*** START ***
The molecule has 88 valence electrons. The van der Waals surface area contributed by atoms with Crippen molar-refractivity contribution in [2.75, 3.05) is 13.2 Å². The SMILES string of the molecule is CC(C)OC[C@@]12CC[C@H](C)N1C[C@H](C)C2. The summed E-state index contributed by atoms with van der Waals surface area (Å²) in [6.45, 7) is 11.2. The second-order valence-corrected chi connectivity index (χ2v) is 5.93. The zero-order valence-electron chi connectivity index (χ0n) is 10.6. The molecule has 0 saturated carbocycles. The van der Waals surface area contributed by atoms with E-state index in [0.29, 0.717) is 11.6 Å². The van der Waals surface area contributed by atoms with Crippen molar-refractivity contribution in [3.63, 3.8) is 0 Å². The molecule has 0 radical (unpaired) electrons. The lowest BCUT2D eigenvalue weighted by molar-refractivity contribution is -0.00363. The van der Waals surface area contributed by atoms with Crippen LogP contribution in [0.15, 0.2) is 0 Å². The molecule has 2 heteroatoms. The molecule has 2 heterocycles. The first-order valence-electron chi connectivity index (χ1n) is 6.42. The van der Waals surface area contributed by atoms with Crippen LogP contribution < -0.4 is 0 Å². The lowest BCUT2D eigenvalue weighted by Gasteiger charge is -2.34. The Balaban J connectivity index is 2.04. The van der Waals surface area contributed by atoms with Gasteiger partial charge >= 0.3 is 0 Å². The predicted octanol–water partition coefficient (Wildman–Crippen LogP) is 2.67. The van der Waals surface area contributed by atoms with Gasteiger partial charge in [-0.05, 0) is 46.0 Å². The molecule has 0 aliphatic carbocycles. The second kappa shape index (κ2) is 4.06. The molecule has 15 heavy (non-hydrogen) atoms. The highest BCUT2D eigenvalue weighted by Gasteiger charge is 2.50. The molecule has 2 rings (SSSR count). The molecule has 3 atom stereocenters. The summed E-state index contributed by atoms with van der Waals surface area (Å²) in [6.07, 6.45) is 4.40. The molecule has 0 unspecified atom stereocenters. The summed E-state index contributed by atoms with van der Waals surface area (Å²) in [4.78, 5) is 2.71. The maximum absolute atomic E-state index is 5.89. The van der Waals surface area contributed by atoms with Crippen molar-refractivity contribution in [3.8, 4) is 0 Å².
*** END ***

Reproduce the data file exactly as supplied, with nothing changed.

The molecule has 88 valence electrons. The van der Waals surface area contributed by atoms with Crippen molar-refractivity contribution in [2.75, 3.05) is 13.2 Å². The SMILES string of the molecule is CC(C)OC[C@@]12CC[C@H](C)N1C[C@H](C)C2. The summed E-state index contributed by atoms with van der Waals surface area (Å²) in [6.45, 7) is 11.2. The second-order valence-corrected chi connectivity index (χ2v) is 5.93. The zero-order valence-electron chi connectivity index (χ0n) is 10.6. The molecule has 0 saturated carbocycles. The van der Waals surface area contributed by atoms with E-state index in [0.29, 0.717) is 11.6 Å². The van der Waals surface area contributed by atoms with Crippen molar-refractivity contribution in [3.63, 3.8) is 0 Å². The molecule has 0 radical (unpaired) electrons. The lowest BCUT2D eigenvalue weighted by molar-refractivity contribution is -0.00363. The van der Waals surface area contributed by atoms with Crippen LogP contribution in [0.15, 0.2) is 0 Å². The molecule has 2 heteroatoms. The molecule has 2 heterocycles. The first-order valence-electron chi connectivity index (χ1n) is 6.42. The van der Waals surface area contributed by atoms with Crippen LogP contribution < -0.4 is 0 Å². The lowest BCUT2D eigenvalue weighted by Gasteiger charge is -2.34. The Balaban J connectivity index is 2.04. The van der Waals surface area contributed by atoms with Gasteiger partial charge >= 0.3 is 0 Å². The predicted octanol–water partition coefficient (Wildman–Crippen LogP) is 2.67. The van der Waals surface area contributed by atoms with Gasteiger partial charge in [-0.05, 0) is 46.0 Å². The molecule has 0 aliphatic carbocycles. The second kappa shape index (κ2) is 4.06. The molecule has 15 heavy (non-hydrogen) atoms. The highest BCUT2D eigenvalue weighted by Gasteiger charge is 2.50. The molecule has 2 rings (SSSR count). The molecule has 3 atom stereocenters. The summed E-state index contributed by atoms with van der Waals surface area (Å²) in [6.07, 6.45) is 4.40. The molecule has 0 unspecified atom stereocenters. The summed E-state index contributed by atoms with van der Waals surface area (Å²) in [4.78, 5) is 2.71. The maximum absolute atomic E-state index is 5.89. The van der Waals surface area contributed by atoms with Crippen molar-refractivity contribution in [3.8, 4) is 0 Å².